How do I know which chemical increases or decreases after increasing one thing in formula?

Hello @Perry and other professionals,  

I am doing practice to make formulas after reading the book of @Perry
"How To KnockOff a Cosmetic Formula". Basically I have some questions. 

how do I know how much percentage of each chemical I have to use after reading the ingredients from the product labels? 

Second question,

How do I know which chemical percentage increases or decreases after adding a new chemical in the formula? Like I am creating Vanishing Cream in which I added new chemicals(Borax) so I do not know how much percentage I have to add a new chemical and which chemical percentage will be decreased due to new chemicals. According to my knowledge, I was thinking to decrease water. 

Kindly help me I am stuck on this point. 

Comments

  • BelassiBelassi Member
    edited August 18
    how do I know how much percentage of each chemical I have to use after reading the ingredients from the product labels?
      -- This comes from knowing typical use amounts and assumptions about the accuracy of the label. EG if it's a shampoo and I see "sodium benzoate" I'd expect to see 0.1 to 0.5% usage, depending on inclusion of other preservatives.
    Your second question, if you increase the percentage of an ingredient the formula is simply recalculated, typically I use Excel for that.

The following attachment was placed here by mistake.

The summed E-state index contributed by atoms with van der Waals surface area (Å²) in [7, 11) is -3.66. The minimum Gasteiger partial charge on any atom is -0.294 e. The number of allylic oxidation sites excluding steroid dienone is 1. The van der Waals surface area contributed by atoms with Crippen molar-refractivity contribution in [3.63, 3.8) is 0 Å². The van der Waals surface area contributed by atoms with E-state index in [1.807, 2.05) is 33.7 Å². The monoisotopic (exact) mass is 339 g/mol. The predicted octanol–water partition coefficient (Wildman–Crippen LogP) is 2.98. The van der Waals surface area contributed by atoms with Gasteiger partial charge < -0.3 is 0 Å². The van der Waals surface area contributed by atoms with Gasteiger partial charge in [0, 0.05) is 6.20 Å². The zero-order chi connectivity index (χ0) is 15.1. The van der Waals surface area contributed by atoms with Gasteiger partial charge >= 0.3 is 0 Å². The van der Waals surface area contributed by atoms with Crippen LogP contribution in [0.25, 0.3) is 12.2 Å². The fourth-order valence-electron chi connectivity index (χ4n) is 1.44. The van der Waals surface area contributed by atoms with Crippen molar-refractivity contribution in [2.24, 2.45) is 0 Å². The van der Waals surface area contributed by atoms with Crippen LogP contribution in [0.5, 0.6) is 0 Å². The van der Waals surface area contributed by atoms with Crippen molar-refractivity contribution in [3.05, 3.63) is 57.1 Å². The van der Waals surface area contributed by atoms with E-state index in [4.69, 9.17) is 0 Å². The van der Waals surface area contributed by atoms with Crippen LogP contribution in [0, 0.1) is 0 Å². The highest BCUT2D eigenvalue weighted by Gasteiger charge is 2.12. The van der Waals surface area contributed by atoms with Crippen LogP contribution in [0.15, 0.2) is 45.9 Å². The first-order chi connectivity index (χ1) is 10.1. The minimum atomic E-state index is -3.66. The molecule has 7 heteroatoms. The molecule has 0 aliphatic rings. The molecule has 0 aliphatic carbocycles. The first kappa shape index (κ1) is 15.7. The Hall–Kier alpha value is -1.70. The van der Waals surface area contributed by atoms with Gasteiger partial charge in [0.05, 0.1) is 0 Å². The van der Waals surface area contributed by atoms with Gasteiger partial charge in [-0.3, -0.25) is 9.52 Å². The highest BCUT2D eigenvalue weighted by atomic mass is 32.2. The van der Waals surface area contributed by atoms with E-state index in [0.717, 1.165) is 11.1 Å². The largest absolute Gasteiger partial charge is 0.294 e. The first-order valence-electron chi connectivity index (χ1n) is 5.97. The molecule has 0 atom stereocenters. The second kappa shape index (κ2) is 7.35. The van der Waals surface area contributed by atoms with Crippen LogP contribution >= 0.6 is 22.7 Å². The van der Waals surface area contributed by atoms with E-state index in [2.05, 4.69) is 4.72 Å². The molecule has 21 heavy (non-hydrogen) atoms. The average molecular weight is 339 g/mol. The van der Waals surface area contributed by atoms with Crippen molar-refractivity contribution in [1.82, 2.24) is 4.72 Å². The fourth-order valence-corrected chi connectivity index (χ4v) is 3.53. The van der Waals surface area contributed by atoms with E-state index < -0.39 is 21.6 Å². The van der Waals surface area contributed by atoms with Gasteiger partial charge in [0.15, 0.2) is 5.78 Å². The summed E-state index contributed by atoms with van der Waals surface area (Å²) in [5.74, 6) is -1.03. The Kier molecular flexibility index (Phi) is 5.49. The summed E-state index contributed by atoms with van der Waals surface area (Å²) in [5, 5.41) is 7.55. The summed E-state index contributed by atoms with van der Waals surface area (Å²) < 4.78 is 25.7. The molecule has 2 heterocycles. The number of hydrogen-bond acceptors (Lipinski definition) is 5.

Cosmetic Brand Creation. Concept to name to IMPI search to logo and brand registration. In-house graphic design inc. Pantone specs. Cosmetic label and box design & graphics.
  • PerryPerry Administrator, Professional Chemist
    What @Belassi said.  Unless you know the formula, the amount that a company used to make a product is something you have to guess at. If you know information about the chemicals and typical use levels, you'll make better guesses than someone who doesn't.

  • I guess if that was so straightforward anyone could reverse-engineer any cosmetic formula by just reading LOI. It only comes with a lot of reading and experience. And wasting a lot of materials.
  • DamodeDamode Member
    In most cases, labels are not detail E. G I'm using licorice root extract, instead of writing just that, I write the lab content of licorice (vitamin A, amino acid), adding all the lab breakdown of licorice is not the same as adding licorice. Label can only guide you but might not take you to destination.
    If you don't know how to start fresh formula, please consult a in-house formulator, we have them in this forum
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